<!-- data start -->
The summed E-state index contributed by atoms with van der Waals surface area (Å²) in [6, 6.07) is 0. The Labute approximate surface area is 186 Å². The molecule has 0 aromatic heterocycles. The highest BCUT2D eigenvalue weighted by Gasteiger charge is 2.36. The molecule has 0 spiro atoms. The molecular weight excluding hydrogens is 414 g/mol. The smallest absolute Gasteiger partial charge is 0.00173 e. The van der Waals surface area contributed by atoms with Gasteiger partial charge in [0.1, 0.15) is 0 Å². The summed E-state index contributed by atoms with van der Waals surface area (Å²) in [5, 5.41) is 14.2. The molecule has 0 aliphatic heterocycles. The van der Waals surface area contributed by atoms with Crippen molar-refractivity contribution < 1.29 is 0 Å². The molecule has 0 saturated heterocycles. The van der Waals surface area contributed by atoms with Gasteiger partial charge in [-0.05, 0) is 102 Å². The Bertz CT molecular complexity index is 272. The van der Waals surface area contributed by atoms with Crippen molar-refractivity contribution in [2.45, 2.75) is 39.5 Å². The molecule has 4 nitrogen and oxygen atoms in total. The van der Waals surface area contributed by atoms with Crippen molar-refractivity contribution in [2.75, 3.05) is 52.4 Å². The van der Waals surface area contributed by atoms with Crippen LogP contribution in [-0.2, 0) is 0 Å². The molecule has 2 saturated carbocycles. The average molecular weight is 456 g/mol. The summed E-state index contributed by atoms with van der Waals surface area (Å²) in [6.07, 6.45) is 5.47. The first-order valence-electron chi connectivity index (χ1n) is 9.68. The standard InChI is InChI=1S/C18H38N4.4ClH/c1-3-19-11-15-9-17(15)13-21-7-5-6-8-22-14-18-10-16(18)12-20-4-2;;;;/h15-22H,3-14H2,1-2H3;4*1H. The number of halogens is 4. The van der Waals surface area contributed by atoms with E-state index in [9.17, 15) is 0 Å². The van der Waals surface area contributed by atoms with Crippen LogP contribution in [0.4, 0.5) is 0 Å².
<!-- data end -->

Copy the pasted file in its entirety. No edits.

The summed E-state index contributed by atoms with van der Waals surface area (Å²) in [6, 6.07) is 0. The Labute approximate surface area is 186 Å². The molecule has 0 aromatic heterocycles. The highest BCUT2D eigenvalue weighted by Gasteiger charge is 2.36. The molecule has 0 spiro atoms. The molecular weight excluding hydrogens is 414 g/mol. The smallest absolute Gasteiger partial charge is 0.00173 e. The van der Waals surface area contributed by atoms with Gasteiger partial charge in [0.1, 0.15) is 0 Å². The summed E-state index contributed by atoms with van der Waals surface area (Å²) in [5, 5.41) is 14.2. The molecule has 0 aliphatic heterocycles. The van der Waals surface area contributed by atoms with Crippen molar-refractivity contribution < 1.29 is 0 Å². The molecule has 0 saturated heterocycles. The van der Waals surface area contributed by atoms with Gasteiger partial charge in [-0.05, 0) is 102 Å². The Bertz CT molecular complexity index is 272. The van der Waals surface area contributed by atoms with Crippen molar-refractivity contribution in [2.45, 2.75) is 39.5 Å². The molecule has 4 nitrogen and oxygen atoms in total. The van der Waals surface area contributed by atoms with Crippen molar-refractivity contribution in [2.75, 3.05) is 52.4 Å². The van der Waals surface area contributed by atoms with Crippen LogP contribution in [-0.2, 0) is 0 Å². The molecule has 2 saturated carbocycles. The average molecular weight is 456 g/mol. The summed E-state index contributed by atoms with van der Waals surface area (Å²) in [6.07, 6.45) is 5.47. The first-order valence-electron chi connectivity index (χ1n) is 9.68. The standard InChI is InChI=1S/C18H38N4.4ClH/c1-3-19-11-15-9-17(15)13-21-7-5-6-8-22-14-18-10-16(18)12-20-4-2;;;;/h15-22H,3-14H2,1-2H3;4*1H. The number of halogens is 4. The van der Waals surface area contributed by atoms with E-state index in [9.17, 15) is 0 Å². The van der Waals surface area contributed by atoms with Crippen LogP contribution in [0.4, 0.5) is 0 Å².